I agree. When I read "Nyquest–Shanon", I see an adjective indicating that something was created by Nyquest and Shanon together. When I see "Nyquest-Shanon", I wonder "what's a Shanon and why is 'Nyquest' being used to modify it?" That said, I'm not sure of a style guide that says this explicitly. I do know that this is how any good science text hyphenates this sort of construction so I don't see why Wikipedia should settle for lower standards. —BenFrantzDale 15:51, 3 October 2005 (UTC)
Indeed. Use of the en dash is particularly important when forming compounds with proper names which are themselves hyphenated. For example, if John Major and David Benson-Pope were to together develop some political theory, it would be known as the Major–Benson-Pope Theory. If it had been instead written as the Major-Benson-Pope Theory, people would be misled into thinking that it was developed by one person named Major-Benson-Pope, or perhaps three separate people named Major, Benson, and Pope. —Psychonaut 16:01, 3 October 2005 (UTC)
Pyschonaut : you say "For most noun–noun compounds ... a hyphen is always incorrect". Can you cite a reference for this ? All the style guides that I can find define very specific circumstances in which an endash is used instead of a hyphen (date ranges and other numeric ranges; open compounds; compounds in which one or both terms are already hyphenated), not the wholesale replacement that you are advocating. Gandalf61 16:36, 3 October 2005 (UTC)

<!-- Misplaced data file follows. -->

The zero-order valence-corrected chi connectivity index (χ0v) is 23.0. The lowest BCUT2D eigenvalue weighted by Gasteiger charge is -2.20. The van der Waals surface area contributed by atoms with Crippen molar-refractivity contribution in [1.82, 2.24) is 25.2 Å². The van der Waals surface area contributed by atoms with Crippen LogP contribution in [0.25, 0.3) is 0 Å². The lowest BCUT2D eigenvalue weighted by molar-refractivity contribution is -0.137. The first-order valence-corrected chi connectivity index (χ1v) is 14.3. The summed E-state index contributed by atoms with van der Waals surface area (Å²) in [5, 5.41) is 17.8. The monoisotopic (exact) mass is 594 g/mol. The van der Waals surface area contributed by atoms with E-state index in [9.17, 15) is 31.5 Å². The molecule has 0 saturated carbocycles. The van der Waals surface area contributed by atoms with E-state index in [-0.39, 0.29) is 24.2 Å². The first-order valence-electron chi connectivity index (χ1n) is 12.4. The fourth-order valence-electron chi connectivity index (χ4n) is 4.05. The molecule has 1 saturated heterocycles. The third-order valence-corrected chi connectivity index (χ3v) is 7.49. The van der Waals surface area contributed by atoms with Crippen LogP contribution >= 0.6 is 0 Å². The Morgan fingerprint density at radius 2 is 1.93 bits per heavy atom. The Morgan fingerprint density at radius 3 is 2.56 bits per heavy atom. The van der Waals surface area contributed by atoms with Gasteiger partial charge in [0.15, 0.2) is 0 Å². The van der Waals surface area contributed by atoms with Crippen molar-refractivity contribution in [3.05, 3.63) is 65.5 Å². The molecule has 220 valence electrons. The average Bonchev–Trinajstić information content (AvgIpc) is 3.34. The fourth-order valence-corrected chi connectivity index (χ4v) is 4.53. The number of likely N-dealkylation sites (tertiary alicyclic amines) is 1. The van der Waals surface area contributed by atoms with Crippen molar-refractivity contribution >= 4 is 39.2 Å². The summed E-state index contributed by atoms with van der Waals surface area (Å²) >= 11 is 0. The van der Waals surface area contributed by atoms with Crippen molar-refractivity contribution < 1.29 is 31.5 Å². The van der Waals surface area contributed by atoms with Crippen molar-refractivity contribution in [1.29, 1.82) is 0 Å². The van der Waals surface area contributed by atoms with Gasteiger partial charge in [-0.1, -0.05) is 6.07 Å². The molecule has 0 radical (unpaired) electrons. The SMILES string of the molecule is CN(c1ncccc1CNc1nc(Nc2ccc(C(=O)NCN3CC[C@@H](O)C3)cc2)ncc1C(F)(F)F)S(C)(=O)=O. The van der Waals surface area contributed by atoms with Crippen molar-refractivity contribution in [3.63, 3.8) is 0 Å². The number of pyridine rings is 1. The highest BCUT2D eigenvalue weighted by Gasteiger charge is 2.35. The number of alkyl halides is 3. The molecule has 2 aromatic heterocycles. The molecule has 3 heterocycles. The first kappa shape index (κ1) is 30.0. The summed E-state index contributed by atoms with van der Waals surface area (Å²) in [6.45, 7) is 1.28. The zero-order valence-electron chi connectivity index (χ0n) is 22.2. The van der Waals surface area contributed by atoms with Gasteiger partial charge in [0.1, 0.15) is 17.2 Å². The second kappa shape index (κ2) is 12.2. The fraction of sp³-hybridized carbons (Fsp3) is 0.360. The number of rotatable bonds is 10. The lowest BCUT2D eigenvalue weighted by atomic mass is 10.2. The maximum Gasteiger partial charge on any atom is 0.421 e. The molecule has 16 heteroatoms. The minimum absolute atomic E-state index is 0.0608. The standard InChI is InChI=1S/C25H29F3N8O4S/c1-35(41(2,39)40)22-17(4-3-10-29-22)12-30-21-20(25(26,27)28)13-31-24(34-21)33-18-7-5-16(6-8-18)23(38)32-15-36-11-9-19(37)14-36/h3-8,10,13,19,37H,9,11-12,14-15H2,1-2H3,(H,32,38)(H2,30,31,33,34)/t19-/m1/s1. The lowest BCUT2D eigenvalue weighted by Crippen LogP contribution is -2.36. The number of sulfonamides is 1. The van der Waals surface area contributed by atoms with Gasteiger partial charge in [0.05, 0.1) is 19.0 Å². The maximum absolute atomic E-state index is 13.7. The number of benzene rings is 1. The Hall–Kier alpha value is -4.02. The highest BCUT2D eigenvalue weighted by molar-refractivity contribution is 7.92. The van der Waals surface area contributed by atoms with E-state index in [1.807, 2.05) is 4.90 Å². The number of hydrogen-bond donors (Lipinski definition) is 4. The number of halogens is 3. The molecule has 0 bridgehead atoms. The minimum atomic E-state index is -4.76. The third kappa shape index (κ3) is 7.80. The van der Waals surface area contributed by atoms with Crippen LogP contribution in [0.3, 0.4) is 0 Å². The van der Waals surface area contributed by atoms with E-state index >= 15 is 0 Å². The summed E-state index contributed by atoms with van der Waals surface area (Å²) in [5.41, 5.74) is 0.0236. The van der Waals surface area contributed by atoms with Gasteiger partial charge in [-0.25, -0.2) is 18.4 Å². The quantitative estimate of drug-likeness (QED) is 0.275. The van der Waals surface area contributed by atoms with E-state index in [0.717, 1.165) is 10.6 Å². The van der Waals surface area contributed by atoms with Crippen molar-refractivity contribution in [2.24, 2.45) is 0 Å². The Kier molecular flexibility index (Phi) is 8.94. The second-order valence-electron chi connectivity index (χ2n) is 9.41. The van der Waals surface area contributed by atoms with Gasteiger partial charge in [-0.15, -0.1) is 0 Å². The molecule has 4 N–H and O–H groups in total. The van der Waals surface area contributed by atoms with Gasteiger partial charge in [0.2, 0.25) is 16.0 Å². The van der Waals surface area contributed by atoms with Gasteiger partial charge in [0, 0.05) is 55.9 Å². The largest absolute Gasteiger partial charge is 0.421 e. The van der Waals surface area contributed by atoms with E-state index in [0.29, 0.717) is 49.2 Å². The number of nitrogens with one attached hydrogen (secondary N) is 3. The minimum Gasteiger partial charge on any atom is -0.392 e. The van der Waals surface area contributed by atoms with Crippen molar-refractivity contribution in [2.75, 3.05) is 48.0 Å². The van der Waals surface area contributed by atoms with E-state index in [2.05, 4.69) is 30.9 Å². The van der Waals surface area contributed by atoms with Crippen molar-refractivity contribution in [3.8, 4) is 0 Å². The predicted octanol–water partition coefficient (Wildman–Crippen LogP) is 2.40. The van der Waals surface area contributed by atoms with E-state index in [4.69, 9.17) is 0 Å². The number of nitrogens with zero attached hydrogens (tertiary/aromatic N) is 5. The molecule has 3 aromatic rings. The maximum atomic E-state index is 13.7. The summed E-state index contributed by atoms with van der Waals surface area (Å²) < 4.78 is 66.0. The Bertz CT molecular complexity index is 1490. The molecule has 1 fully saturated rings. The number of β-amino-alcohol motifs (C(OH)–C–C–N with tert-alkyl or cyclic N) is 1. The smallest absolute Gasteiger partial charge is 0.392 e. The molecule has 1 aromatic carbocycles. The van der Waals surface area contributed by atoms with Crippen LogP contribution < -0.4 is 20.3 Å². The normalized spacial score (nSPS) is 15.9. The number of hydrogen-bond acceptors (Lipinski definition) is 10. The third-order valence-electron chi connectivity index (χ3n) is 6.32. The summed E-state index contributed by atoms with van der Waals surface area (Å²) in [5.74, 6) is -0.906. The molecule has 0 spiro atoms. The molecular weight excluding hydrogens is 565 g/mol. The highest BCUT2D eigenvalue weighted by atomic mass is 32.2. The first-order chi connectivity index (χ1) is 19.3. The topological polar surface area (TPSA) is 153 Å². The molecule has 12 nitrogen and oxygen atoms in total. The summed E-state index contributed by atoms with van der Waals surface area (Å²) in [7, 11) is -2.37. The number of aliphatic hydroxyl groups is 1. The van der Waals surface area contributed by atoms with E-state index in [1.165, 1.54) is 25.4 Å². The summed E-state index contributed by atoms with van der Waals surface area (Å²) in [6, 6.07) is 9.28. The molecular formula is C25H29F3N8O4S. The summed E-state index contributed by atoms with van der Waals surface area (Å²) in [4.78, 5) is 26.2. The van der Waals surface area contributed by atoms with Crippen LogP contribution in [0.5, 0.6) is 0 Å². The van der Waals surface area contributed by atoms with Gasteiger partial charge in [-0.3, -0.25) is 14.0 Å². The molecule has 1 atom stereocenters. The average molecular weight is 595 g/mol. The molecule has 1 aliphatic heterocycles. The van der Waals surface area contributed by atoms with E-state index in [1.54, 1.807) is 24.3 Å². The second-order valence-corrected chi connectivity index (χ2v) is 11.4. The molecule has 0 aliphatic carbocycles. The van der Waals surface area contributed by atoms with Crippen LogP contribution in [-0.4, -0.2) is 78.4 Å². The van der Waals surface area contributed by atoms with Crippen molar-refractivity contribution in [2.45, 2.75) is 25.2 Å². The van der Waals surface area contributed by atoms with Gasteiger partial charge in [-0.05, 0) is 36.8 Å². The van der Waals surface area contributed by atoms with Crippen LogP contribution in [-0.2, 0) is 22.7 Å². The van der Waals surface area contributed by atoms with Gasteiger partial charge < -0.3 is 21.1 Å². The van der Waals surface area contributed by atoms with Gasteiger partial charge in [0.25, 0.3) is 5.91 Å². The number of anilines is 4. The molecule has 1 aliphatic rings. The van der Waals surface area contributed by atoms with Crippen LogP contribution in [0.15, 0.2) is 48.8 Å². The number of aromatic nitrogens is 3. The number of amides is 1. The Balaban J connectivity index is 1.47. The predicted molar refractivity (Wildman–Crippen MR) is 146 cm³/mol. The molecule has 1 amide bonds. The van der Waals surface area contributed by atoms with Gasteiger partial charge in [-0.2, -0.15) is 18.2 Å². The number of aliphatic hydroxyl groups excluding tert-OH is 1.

I can, but I'm currently overseas attending a conference, so I don't have access to my books. I'll find some references for you after I get back on the 12th, and won't change any more page titles in the meantime. —Psychonaut 16:50, 3 October 2005 (UTC)
Did a quick survey of maths books on my bookshelf. As a general rule, textbooks tend to use en dash in compounds of mathematicians names whereas popular books (e.g. Marcus du Sautoy's The Music of the Primes) use hyphens. One book uses en dash in sub-heads but hyphens in body text. All of the books use hyphens in noun-noun compounds where no names were involved (e.g. alpha-beta pruning). As far as web-sites are concerned, both MacTutor History of Mathematics and MathWorld use only hyphens, never en dash. So the use of en dash seems to be a question of publisher's style, rather than a general standard. On this basis, I think article names should be left alone.
Should we perhaps move this discussion to Wikipedia talk:WikiProject Mathematics to involve a wider audience ? Gandalf61 09:21, 4 October 2005 (UTC)

Replied on my talk page, thanks/wangi 16:25, 28 October 2005 (UTC)


Can you explain why the claim is "patently false". Thanks. Guettarda 01:02, 6 November 2005 (UTC)